It is a privilege to speak in the debate and hear the recounted stories that so many hon. Members have brought to the House. Domestic abuse is a horrific experience; I have spoken to many of my constituents who have suffered it. However, this is a landmark Bill, and we should all be rightly proud of what is going on this afternoon.
I was sorry not to be able to contribute on Second Reading. However, I listened carefully to hon. Members from across the House, whose contributions were heartfelt and have added great weight to the Bill. I congratulate my hon. Friends the Members for Newbury (Laura Farris) and for Wyre Forest (Mark Garnier) and the Mother of the House, Ms Harman, on their extraordinary work in ending the perverse and unjust rough sex defence. The addition of their amendment will ensure that perpetrators can no longer escape justice from the most heinous and horrific crimes.
My reason for speaking in the debate is twofold. I do so first as chair of the all-party parliamentary group on preventing sexual violence in conflict and, secondly, because a new domestic abuse prevention group has been set up in my Totnes constituency called SASHA—support, advice, safety, help and aid. I hope my work on the former and support for the latter will be of use in tackling this issue and helping all those who, too often, suffer in silence. Much of the work that I and others have done on preventing sexual violence is based on tackling the culture of impunity, ensuring that justice is delivered, and supporting and providing the assistance that so many need. The same can be said of this Bill, which I hope will deliver for people across the country and serve as an inspiration to people around the world, with other countries following suit. I suggest we should be very proud of that.
At the start of the debate, I listened to my right hon. Friend Mrs May and Yvette Cooper, who spoke passionately about advertising and ensuring that people are aware of the contents of the Bill. That cannot be expressed enough. People must understand what the clauses do and how there will no longer be the injustice of people getting away with a flimsy defence. The Bill will end the reality of people thinking that domestic abuse is just something that occurs and that it is of a time. We can do better than that.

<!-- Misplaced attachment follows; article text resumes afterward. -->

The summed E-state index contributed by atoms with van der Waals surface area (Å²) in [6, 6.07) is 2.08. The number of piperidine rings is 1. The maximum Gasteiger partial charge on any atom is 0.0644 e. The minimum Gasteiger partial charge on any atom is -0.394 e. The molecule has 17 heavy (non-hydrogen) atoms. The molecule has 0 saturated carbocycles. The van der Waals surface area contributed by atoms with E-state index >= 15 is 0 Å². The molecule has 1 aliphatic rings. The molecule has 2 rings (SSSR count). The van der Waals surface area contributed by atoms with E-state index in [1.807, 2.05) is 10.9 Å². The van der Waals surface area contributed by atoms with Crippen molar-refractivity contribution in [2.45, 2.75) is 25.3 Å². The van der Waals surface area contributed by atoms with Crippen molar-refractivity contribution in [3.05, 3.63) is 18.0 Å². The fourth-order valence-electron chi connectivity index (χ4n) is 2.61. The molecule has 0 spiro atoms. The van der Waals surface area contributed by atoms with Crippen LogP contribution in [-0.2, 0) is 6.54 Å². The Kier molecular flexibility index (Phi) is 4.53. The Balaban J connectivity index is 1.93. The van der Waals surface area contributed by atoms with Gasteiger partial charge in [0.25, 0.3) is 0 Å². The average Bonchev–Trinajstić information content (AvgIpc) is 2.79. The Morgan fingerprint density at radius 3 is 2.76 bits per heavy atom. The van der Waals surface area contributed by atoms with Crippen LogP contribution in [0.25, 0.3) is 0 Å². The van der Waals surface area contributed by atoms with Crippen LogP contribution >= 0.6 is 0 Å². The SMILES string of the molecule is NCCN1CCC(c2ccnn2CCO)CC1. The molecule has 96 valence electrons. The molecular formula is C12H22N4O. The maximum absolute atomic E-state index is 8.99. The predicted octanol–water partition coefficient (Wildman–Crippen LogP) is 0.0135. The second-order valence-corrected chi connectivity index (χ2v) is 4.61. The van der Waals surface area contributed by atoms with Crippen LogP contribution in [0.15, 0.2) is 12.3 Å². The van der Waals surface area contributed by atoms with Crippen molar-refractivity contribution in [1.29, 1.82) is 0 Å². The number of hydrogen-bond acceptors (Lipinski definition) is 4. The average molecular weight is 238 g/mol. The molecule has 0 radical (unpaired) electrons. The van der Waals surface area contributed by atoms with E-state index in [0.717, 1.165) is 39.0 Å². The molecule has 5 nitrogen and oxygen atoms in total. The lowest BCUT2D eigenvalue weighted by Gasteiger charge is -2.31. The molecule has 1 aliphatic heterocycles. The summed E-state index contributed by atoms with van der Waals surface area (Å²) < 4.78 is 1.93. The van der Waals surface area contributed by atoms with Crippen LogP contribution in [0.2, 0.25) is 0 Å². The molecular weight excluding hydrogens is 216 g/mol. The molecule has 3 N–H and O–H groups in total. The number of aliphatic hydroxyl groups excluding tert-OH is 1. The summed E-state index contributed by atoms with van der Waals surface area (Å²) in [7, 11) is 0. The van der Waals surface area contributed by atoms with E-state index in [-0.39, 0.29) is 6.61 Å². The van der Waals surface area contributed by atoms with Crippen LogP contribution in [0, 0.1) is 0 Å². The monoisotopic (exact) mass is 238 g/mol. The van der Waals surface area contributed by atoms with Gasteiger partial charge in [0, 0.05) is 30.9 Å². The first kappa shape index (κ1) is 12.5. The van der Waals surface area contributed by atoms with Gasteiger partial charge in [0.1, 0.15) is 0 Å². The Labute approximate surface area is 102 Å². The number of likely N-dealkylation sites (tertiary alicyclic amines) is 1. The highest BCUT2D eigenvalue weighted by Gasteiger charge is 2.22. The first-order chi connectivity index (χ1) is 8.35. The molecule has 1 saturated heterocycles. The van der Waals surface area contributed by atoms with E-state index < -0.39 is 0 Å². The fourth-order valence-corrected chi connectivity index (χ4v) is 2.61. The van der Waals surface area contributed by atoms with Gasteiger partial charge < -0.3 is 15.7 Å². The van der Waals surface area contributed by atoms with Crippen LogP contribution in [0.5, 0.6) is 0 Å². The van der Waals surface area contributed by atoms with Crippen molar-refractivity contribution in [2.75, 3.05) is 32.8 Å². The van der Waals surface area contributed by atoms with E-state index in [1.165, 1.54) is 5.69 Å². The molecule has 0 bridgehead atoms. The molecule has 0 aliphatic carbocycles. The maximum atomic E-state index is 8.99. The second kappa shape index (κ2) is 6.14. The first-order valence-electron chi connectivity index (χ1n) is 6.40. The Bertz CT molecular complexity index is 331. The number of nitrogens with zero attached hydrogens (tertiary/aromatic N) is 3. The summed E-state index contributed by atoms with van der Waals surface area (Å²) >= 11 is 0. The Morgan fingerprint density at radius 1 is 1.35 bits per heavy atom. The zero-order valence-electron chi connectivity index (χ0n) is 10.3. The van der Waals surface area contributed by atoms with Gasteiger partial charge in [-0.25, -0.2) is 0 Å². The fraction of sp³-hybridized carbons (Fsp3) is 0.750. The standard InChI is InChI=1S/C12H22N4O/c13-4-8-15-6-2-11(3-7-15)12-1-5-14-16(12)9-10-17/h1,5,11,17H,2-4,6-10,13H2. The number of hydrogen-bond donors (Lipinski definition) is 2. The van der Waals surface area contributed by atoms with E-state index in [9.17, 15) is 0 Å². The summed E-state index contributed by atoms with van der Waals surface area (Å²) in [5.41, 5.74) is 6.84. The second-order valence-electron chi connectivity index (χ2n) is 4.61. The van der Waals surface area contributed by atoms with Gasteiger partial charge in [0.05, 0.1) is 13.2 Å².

Covid-19 has highlighted the prevalence of domestic abuse both at home and abroad. The sad fact is that crises and conflicts only see gender-based violence increase, regardless of where someone is or where they live. The facts speak for themselves. As other hon. Members have said, 26 women and girls have been killed since the lockdown began in March. That is a tragedy in itself. The lockdown has forced people from their schools, their places of work and their social areas—essentially their refuges and places of safety—and pushed them back into the arms of abusers, behind locked doors from which they cannot call out, cry out or ask for help. Again, that is something that the Bill will deal with in its entirety. However, for every crime, how many will not be reported? For every bruise, every broken bone and every rape, how many people will not be able to come forward? That is of serious concern. We must continue to work that.
The Bill, as I said, is a landmark piece of legislation. It does all the things in the right area. However, it is also important to note that it is the first step of many that I hope this Government and future Governments will take to ensure that we can always seek justice for those who need it. Only when victims have places of safety and perpetrators feel the full force of the law will we be able to believe that progress is being made. I see that my time is already running out, so I will just make the point that the creation of a commissioner, the new civil domestic and protection notice, and the international jurisdiction are all incredibly useful.